The Schwyharts used the HMG account as the primary bank account to pay their personal living expenses until they filed bankruptcy.
According to bank records, about $605,000 flowed into the account between July 2014 and July 2018. The money came from TWG Resources LLC, owned by Bill Schwyhart’s son, Alex, through a separate limited liability company.
On the witness stand June 23, the 33-year-old was presented as a successful businessman and investor who had the financial means to provide monthly support for his father and stepmother that averaged more than $12,000.
That support came in the form of checks that Alex Schwyhart wrote on the TWG Resources account to HMG Investments. He testified that he considered the checks as loans that he expected to be repaid.
In turn, Bill and Carolyn Schwyhart considered the checks they wrote for personal expenses on the HMG account as loans from HMG, which they controlled.
According to testimony, there are no written loan documents regarding the checks-as-loans arrangement. Monthly bank statements, obtained from Bank of America by subpoena, are the only financial documents for HMG to surface in the litigation.
“There was never a voluntary compliance with any of our requests for documents,” Ferguson said during closing arguments. “We’ve always had to issue subpoenas.”
Dallas attorney John Leininger, Ferguson’s co-counsel, attempted to question Alex Schwyhart about Roselawn Investors LLC. But the line of questioning was quickly shut down as being beyond the trial’s scope of examining false statements made by Bill and Caroline Schwyhart.
It took six months and a court order for Ferguson to force the disclosure that Roselawn received $3 million on Dec. 2, 2013, as part of Schwyhart’s settlement with Calamos.
According to Ferguson’s timeline, that coincides with the start of Alex Schwyhart’s generous flow of monthly support for Bill and Caroline Schwyhart. In court filings, Ferguson has identified Alex Schwyhart as the sole owner of Roselawn Investors.
According to information unearthed by a CHP subpoena, the transfer of $3 million was portrayed as a loan to Roselawn from Recipio Investments Strategic Fund I LLC.
Recipio was designated as the controlling party of the $3 million in Bill Schwyhart’s settlement with Calamos. Alex Schwyhart was the sole member of Recipio when it was established, and later, that changed to Harmic Davidkhanian, a classmate of his at the London School of Economics & Political Science.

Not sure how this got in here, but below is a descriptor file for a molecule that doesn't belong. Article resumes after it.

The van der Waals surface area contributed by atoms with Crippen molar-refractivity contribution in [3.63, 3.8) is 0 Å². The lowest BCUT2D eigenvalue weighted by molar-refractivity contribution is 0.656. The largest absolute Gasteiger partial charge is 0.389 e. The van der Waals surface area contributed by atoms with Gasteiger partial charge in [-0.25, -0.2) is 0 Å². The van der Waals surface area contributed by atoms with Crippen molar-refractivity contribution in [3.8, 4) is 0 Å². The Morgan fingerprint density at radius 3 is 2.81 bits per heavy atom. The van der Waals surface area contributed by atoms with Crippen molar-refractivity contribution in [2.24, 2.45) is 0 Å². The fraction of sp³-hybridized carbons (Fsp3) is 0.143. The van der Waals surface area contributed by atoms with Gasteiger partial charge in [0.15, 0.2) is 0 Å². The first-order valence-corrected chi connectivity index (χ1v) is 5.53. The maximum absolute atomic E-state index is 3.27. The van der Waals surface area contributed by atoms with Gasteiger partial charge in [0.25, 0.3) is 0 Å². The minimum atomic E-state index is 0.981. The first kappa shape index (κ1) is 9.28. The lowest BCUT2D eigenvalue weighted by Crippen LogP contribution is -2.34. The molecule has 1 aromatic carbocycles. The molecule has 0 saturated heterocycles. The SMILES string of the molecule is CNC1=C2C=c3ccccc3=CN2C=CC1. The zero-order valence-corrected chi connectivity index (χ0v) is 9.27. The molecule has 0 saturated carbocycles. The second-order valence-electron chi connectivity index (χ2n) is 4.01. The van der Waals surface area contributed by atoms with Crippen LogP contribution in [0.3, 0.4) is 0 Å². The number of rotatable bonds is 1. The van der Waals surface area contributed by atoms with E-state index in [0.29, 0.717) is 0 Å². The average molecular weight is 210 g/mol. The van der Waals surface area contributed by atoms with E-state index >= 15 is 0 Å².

Recipio was also the controlling party of the Schwyharts’ former home, recovered as part of the 2013 settlement with Johnelle Hunt.
In the wake of the settlement, Bill and Caroline Schwyhart moved back into the 8,333-SF mansion as caretakers in a rent-free, expenses-paid arrangement with an owner whose identity they claim to not know.
Ferguson challenged Bill Schwyhart’s credibility regarding the Calamos-Hunt settlement, which Schwyhart said forever changed his life.
How could his life be forever changed from a settlement in which he didn’t receive anything? Ferguson asked in closing arguments.
The initials of HMG Investments LLC refer to Hart Motor Group, a business name linked with Bill Schwyhart’s past ownership of northwest Arkansas auto dealerships.
The limited liability company was formed on Jan. 24, 2003, according to the Arkansas secretary of state’s office.
The Hart Motor Group name dates back to 1982 when Schwyhart bought a Buick-Pontiac-GMC dealership in Rogers in partnership with his father, Joe, and Robert Thornton, a former Walmart executive.
A 1985 dispute led to Bill Schwyhart buying out his father’s interest three years later, according to a 2010 article in the Arkansas Democrat-Gazette.
But Thornton remained a constant in the ownership picture of his auto ventures, a partnership that later extended to BMW and Volkswagen dealerships and into real estate development.
Bill Schwyhart exited the car busi-ness in 2003 after he and Thornton sold their BMW-Volkswagen dealership in Rogers to MetroNational of Houston, Texas. Thornton died in 2015.
In past interviews, Schwyhart claimed a personal net worth of $75 million in 2007, which he said was slashed in half by 2010.
“They covered me on the way up and covered me extremely well on the way down,” Schwyhart said of the media while on the witness stand last month.